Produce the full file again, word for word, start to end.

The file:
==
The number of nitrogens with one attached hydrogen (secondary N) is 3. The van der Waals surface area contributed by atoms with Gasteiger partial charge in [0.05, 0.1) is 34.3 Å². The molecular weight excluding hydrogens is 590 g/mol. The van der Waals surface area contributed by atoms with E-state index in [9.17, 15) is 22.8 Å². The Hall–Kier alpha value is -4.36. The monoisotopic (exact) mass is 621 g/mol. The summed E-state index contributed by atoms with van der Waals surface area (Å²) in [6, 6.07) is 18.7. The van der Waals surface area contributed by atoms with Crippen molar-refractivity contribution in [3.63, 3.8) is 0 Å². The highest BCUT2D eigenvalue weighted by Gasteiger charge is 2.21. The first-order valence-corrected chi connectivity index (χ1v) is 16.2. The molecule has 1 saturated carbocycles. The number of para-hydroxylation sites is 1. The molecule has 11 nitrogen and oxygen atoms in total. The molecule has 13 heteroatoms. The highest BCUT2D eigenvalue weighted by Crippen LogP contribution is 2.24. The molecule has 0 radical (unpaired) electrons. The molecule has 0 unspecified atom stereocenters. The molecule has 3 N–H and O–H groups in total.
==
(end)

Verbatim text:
The number of nitrogens with one attached hydrogen (secondary N) is 3. The van der Waals surface area contributed by atoms with Gasteiger partial charge in [0.05, 0.1) is 34.3 Å². The molecular weight excluding hydrogens is 590 g/mol. The van der Waals surface area contributed by atoms with E-state index in [9.17, 15) is 22.8 Å². The Hall–Kier alpha value is -4.36. The monoisotopic (exact) mass is 621 g/mol. The summed E-state index contributed by atoms with van der Waals surface area (Å²) in [6, 6.07) is 18.7. The van der Waals surface area contributed by atoms with Crippen molar-refractivity contribution in [3.63, 3.8) is 0 Å². The highest BCUT2D eigenvalue weighted by Gasteiger charge is 2.21. The first-order valence-corrected chi connectivity index (χ1v) is 16.2. The molecule has 1 saturated carbocycles. The number of para-hydroxylation sites is 1. The molecule has 11 nitrogen and oxygen atoms in total. The molecule has 13 heteroatoms. The highest BCUT2D eigenvalue weighted by Crippen LogP contribution is 2.24. The molecule has 0 radical (unpaired) electrons. The molecule has 0 unspecified atom stereocenters. The molecule has 3 N–H and O–H groups in total.